collection of raw produce has, however, been commenced in the north wing, and some machinery has been placed in the basement, and in the former there is much inatter for instruction. A gallery of inventions also has been commenced. The management of the refreshment department is improved. Outside the buildings, the fountains on the terrace have been playing regularly at stated times, and realize what was expected from them. The works in the grounds have been proceeded with; the “ temples" at the head of the cascades have been finished, and are painted rather gaudily; and various bronze tazzas and other ornaments have been placed at the sides of the cascades. Some doubt has been felt as to the strength of the water-pipes, and it would seem that the means of examining them are not adequate. It has been necessary to suspend the execution of some of the works from financial reasons,-the geological department in the grounds, and one division of the Alhambra Court, being amongst the works not complete. The building itself may be regarded as finished; and the water-towers, which had been taken down from doubts as to their safety, have been re-erected on larger areas of base. The railway station has been finished, and the ascent of steps is well planned for effect. The inconvenience of the communication, and the expense of visits, still interfere with the beneficial results of the undertaking, as regards a large class. The railway from the west of London is far advanced.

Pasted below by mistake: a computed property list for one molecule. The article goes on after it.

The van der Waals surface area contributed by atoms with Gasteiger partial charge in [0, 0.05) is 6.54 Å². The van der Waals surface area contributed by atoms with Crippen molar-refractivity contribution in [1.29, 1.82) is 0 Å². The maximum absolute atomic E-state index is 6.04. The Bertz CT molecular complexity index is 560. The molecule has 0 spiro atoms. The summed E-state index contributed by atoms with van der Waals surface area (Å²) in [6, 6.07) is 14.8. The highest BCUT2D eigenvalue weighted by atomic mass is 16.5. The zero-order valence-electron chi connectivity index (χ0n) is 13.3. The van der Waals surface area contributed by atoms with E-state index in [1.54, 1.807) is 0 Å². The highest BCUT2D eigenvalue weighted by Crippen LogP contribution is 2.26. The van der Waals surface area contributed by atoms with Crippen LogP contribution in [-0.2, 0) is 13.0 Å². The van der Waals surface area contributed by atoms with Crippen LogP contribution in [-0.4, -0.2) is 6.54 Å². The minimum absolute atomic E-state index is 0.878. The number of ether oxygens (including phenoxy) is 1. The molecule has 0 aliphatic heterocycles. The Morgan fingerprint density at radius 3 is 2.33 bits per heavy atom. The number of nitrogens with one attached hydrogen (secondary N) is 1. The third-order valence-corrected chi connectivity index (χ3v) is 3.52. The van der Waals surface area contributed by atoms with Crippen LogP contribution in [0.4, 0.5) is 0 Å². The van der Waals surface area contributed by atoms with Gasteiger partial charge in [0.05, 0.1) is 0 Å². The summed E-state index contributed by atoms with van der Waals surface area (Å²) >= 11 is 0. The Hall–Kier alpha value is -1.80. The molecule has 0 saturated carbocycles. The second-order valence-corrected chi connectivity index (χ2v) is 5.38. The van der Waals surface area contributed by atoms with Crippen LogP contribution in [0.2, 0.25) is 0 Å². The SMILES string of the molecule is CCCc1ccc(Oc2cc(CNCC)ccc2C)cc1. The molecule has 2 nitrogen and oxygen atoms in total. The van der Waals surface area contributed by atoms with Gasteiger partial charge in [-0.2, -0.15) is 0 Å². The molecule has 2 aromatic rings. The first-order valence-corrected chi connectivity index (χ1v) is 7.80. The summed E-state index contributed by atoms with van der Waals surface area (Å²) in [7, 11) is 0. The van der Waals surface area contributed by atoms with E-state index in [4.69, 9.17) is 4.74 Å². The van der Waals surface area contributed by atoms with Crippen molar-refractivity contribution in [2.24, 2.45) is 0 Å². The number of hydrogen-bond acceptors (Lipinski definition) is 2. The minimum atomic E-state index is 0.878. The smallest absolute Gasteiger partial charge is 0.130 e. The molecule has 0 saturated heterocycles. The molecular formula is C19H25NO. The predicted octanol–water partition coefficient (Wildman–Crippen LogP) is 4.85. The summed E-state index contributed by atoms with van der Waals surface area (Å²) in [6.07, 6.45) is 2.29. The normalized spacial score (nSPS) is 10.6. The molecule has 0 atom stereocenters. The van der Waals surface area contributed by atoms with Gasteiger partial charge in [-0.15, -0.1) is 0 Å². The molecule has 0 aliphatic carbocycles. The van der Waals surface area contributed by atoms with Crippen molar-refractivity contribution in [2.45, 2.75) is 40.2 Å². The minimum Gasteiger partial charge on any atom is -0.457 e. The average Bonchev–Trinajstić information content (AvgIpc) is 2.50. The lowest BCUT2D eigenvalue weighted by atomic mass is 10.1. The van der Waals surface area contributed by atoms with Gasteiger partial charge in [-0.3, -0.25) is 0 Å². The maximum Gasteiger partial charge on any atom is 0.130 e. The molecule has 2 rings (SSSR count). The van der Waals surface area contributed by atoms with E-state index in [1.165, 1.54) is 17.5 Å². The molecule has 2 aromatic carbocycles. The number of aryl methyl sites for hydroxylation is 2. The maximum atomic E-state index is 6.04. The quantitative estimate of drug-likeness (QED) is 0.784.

One or two new rooms devoted to Greco-Roman antiquities have been opened at the British Museum ; and a portion of the basement, not originally intended for such purposes, has had to be turned to account. The decorations accord in style with those of other rooms. The new Reading-room now in progress in the inner quadrangle, will meet a want which has been long pressing. By the adoption of the circular form in combination with the other features in the new arrangement, the light in the old part is not interfered with ; an effective interior will be secured ; apparently ample elbow-room will be afforded to readers; and there will be a great increase of book space. Lavatories and a refreshment-room are still wanted. The entrance for readers will be through the main entrance-hall, in place of the roundabout back-way. The reading-room, or hall, will be in diameter 140 feet; and the height to the top of the central skylight will be 108 feet, taking the measurements in the clear, and before the fixing of book-cases. The dimensions nearly equal those of the Pantheon at Rome ; a building between 'which and that we are noticing, there are points of resemblance--whilst we believe the modern work goes far beyond the ancient example, if not beyond. all examples of domed structures, in the amount of skill and contrivance brought to its execution. We refer here to the manner of forming the vault itself-providing the requisite channels for ventilation, and guarding against the spread of fire from external buildings to the interior of the hall, and vice versâ; to the securing abundant light; taking up the minimum of space for supports, so as to give the utmost space for books; and providing the requisite counteraction to the thrust of the dome without cross-ties, or counterforts—which here would be in the way. The ingenious and elaborate structural contrivances by which all these objects are worked out, will be concealed when the work is complete; and as they really form what is of chief interest, we regret we cannot explain their nature by the required large illustrations. We may say, however,